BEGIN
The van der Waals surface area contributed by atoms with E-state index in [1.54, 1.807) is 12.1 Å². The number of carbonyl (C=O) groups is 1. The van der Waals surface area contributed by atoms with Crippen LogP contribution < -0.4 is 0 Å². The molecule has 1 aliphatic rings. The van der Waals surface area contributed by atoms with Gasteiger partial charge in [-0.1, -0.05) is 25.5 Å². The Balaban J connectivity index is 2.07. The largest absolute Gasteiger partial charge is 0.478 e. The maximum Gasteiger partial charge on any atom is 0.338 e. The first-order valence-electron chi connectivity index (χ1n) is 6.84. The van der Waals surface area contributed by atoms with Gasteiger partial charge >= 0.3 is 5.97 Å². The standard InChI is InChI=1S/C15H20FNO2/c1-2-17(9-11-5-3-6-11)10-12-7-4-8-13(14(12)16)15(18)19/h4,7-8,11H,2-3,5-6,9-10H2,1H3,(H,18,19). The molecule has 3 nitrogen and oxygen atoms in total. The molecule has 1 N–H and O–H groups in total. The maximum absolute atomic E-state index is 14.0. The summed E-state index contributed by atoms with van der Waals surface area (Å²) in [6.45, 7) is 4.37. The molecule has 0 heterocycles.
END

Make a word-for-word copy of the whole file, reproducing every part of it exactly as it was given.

The van der Waals surface area contributed by atoms with E-state index in [1.54, 1.807) is 12.1 Å². The number of carbonyl (C=O) groups is 1. The van der Waals surface area contributed by atoms with Crippen LogP contribution < -0.4 is 0 Å². The molecule has 1 aliphatic rings. The van der Waals surface area contributed by atoms with Gasteiger partial charge in [-0.1, -0.05) is 25.5 Å². The Balaban J connectivity index is 2.07. The largest absolute Gasteiger partial charge is 0.478 e. The maximum Gasteiger partial charge on any atom is 0.338 e. The first-order valence-electron chi connectivity index (χ1n) is 6.84. The van der Waals surface area contributed by atoms with Gasteiger partial charge >= 0.3 is 5.97 Å². The standard InChI is InChI=1S/C15H20FNO2/c1-2-17(9-11-5-3-6-11)10-12-7-4-8-13(14(12)16)15(18)19/h4,7-8,11H,2-3,5-6,9-10H2,1H3,(H,18,19). The molecule has 3 nitrogen and oxygen atoms in total. The molecule has 1 N–H and O–H groups in total. The maximum absolute atomic E-state index is 14.0. The summed E-state index contributed by atoms with van der Waals surface area (Å²) in [6.45, 7) is 4.37. The molecule has 0 heterocycles.